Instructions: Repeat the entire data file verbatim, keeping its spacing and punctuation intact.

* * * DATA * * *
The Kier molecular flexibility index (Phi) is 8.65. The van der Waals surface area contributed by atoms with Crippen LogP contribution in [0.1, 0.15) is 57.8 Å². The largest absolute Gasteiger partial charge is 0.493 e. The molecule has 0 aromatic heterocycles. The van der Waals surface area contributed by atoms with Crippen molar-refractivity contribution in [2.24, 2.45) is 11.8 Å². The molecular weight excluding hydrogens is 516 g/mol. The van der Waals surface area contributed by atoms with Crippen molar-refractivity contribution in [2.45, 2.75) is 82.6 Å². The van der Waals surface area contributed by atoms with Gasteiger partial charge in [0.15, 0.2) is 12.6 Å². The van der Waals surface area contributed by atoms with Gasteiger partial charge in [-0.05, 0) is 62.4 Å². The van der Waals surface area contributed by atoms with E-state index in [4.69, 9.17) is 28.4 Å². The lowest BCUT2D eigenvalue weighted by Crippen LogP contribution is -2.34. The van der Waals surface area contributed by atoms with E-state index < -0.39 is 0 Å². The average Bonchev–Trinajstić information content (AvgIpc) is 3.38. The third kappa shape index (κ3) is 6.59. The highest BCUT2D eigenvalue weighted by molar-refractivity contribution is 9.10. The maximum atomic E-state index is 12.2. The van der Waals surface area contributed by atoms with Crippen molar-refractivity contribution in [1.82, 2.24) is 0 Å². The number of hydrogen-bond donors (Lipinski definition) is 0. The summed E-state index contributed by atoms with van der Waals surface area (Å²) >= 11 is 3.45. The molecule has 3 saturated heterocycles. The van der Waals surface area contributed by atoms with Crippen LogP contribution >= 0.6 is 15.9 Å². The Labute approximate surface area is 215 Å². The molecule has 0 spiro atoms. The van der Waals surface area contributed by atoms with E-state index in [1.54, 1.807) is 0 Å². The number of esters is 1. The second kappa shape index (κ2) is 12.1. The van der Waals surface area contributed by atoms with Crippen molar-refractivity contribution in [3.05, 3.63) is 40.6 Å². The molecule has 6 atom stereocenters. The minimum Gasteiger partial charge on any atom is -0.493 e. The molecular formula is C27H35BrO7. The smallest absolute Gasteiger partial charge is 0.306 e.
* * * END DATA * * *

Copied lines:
The Kier molecular flexibility index (Phi) is 8.65. The van der Waals surface area contributed by atoms with Crippen LogP contribution in [0.1, 0.15) is 57.8 Å². The largest absolute Gasteiger partial charge is 0.493 e. The molecule has 0 aromatic heterocycles. The van der Waals surface area contributed by atoms with Crippen molar-refractivity contribution in [2.24, 2.45) is 11.8 Å². The molecular weight excluding hydrogens is 516 g/mol. The van der Waals surface area contributed by atoms with Crippen molar-refractivity contribution in [2.45, 2.75) is 82.6 Å². The van der Waals surface area contributed by atoms with Gasteiger partial charge in [0.15, 0.2) is 12.6 Å². The van der Waals surface area contributed by atoms with Gasteiger partial charge in [-0.05, 0) is 62.4 Å². The van der Waals surface area contributed by atoms with E-state index in [4.69, 9.17) is 28.4 Å². The lowest BCUT2D eigenvalue weighted by Crippen LogP contribution is -2.34. The van der Waals surface area contributed by atoms with E-state index < -0.39 is 0 Å². The average Bonchev–Trinajstić information content (AvgIpc) is 3.38. The third kappa shape index (κ3) is 6.59. The highest BCUT2D eigenvalue weighted by molar-refractivity contribution is 9.10. The maximum atomic E-state index is 12.2. The van der Waals surface area contributed by atoms with Crippen molar-refractivity contribution in [1.82, 2.24) is 0 Å². The number of hydrogen-bond donors (Lipinski definition) is 0. The summed E-state index contributed by atoms with van der Waals surface area (Å²) >= 11 is 3.45. The molecule has 3 saturated heterocycles. The van der Waals surface area contributed by atoms with Crippen LogP contribution >= 0.6 is 15.9 Å². The Labute approximate surface area is 215 Å². The molecule has 0 spiro atoms. The van der Waals surface area contributed by atoms with E-state index in [1.54, 1.807) is 0 Å². The number of esters is 1. The second kappa shape index (κ2) is 12.1. The van der Waals surface area contributed by atoms with Crippen molar-refractivity contribution in [3.05, 3.63) is 40.6 Å². The molecule has 6 atom stereocenters. The minimum Gasteiger partial charge on any atom is -0.493 e. The molecular formula is C27H35BrO7. The smallest absolute Gasteiger partial charge is 0.306 e.